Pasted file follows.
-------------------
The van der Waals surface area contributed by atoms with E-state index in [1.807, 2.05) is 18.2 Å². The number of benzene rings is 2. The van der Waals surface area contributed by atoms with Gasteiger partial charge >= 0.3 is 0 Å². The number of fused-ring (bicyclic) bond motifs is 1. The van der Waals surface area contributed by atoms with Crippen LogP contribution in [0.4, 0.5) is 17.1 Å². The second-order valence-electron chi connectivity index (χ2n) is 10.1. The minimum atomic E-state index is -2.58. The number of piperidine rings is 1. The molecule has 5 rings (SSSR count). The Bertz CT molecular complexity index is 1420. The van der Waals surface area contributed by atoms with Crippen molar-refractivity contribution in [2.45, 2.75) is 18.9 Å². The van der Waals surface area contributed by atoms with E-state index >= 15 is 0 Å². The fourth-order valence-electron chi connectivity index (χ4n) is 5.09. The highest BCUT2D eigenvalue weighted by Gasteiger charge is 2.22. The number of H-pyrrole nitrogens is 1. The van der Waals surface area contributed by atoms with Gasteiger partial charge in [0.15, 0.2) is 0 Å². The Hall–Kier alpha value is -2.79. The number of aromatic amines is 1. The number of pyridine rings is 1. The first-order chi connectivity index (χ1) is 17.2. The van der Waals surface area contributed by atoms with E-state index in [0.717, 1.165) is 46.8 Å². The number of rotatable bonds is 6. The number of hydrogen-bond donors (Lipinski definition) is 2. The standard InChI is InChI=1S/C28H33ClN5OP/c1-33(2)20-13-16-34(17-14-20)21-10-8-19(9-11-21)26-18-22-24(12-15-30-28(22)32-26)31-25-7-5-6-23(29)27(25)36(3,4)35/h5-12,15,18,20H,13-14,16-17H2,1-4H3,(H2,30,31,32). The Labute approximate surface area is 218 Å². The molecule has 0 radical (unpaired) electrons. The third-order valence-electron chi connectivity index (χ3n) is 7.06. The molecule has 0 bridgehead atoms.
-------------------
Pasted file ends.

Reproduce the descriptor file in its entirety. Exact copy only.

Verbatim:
The van der Waals surface area contributed by atoms with E-state index in [1.807, 2.05) is 18.2 Å². The number of benzene rings is 2. The van der Waals surface area contributed by atoms with Gasteiger partial charge >= 0.3 is 0 Å². The number of fused-ring (bicyclic) bond motifs is 1. The van der Waals surface area contributed by atoms with Crippen LogP contribution in [0.4, 0.5) is 17.1 Å². The second-order valence-electron chi connectivity index (χ2n) is 10.1. The minimum atomic E-state index is -2.58. The number of piperidine rings is 1. The molecule has 5 rings (SSSR count). The Bertz CT molecular complexity index is 1420. The van der Waals surface area contributed by atoms with Crippen molar-refractivity contribution in [2.45, 2.75) is 18.9 Å². The van der Waals surface area contributed by atoms with E-state index >= 15 is 0 Å². The fourth-order valence-electron chi connectivity index (χ4n) is 5.09. The highest BCUT2D eigenvalue weighted by Gasteiger charge is 2.22. The number of H-pyrrole nitrogens is 1. The van der Waals surface area contributed by atoms with Gasteiger partial charge in [0.15, 0.2) is 0 Å². The Hall–Kier alpha value is -2.79. The number of aromatic amines is 1. The number of pyridine rings is 1. The first-order chi connectivity index (χ1) is 17.2. The van der Waals surface area contributed by atoms with E-state index in [0.717, 1.165) is 46.8 Å². The number of rotatable bonds is 6. The number of hydrogen-bond donors (Lipinski definition) is 2. The standard InChI is InChI=1S/C28H33ClN5OP/c1-33(2)20-13-16-34(17-14-20)21-10-8-19(9-11-21)26-18-22-24(12-15-30-28(22)32-26)31-25-7-5-6-23(29)27(25)36(3,4)35/h5-12,15,18,20H,13-14,16-17H2,1-4H3,(H2,30,31,32). The Labute approximate surface area is 218 Å². The molecule has 0 radical (unpaired) electrons. The third-order valence-electron chi connectivity index (χ3n) is 7.06. The molecule has 0 bridgehead atoms.